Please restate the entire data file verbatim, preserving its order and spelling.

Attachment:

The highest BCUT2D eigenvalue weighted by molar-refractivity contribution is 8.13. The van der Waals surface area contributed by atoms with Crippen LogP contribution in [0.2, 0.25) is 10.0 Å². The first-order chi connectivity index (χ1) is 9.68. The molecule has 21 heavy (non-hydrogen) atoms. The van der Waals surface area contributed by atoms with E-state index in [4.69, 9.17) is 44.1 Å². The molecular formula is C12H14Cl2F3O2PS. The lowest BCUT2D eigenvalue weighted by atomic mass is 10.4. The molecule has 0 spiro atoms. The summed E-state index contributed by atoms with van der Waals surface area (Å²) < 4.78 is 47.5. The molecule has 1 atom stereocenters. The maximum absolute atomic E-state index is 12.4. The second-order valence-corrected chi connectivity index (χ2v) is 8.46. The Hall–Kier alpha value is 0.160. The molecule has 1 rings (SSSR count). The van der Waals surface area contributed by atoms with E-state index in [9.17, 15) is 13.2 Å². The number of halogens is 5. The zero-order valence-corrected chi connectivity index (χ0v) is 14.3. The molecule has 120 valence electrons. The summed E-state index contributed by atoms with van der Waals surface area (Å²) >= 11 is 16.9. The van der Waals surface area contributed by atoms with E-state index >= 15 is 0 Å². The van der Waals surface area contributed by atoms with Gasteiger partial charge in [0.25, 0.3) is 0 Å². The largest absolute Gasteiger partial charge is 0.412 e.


The highest BCUT2D eigenvalue weighted by molar-refractivity contribution is 8.13. The van der Waals surface area contributed by atoms with Crippen LogP contribution in [0.2, 0.25) is 10.0 Å². The first-order chi connectivity index (χ1) is 9.68. The molecule has 21 heavy (non-hydrogen) atoms. The van der Waals surface area contributed by atoms with E-state index in [4.69, 9.17) is 44.1 Å². The molecular formula is C12H14Cl2F3O2PS. The lowest BCUT2D eigenvalue weighted by atomic mass is 10.4. The molecule has 0 spiro atoms. The summed E-state index contributed by atoms with van der Waals surface area (Å²) < 4.78 is 47.5. The molecule has 1 atom stereocenters. The maximum absolute atomic E-state index is 12.4. The second-order valence-corrected chi connectivity index (χ2v) is 8.46. The Hall–Kier alpha value is 0.160. The molecule has 1 rings (SSSR count). The van der Waals surface area contributed by atoms with E-state index in [9.17, 15) is 13.2 Å². The number of halogens is 5. The zero-order valence-corrected chi connectivity index (χ0v) is 14.3. The molecule has 120 valence electrons. The summed E-state index contributed by atoms with van der Waals surface area (Å²) >= 11 is 16.9. The van der Waals surface area contributed by atoms with E-state index >= 15 is 0 Å². The van der Waals surface area contributed by atoms with Gasteiger partial charge in [0.25, 0.3) is 0 Å². The largest absolute Gasteiger partial charge is 0.412 e.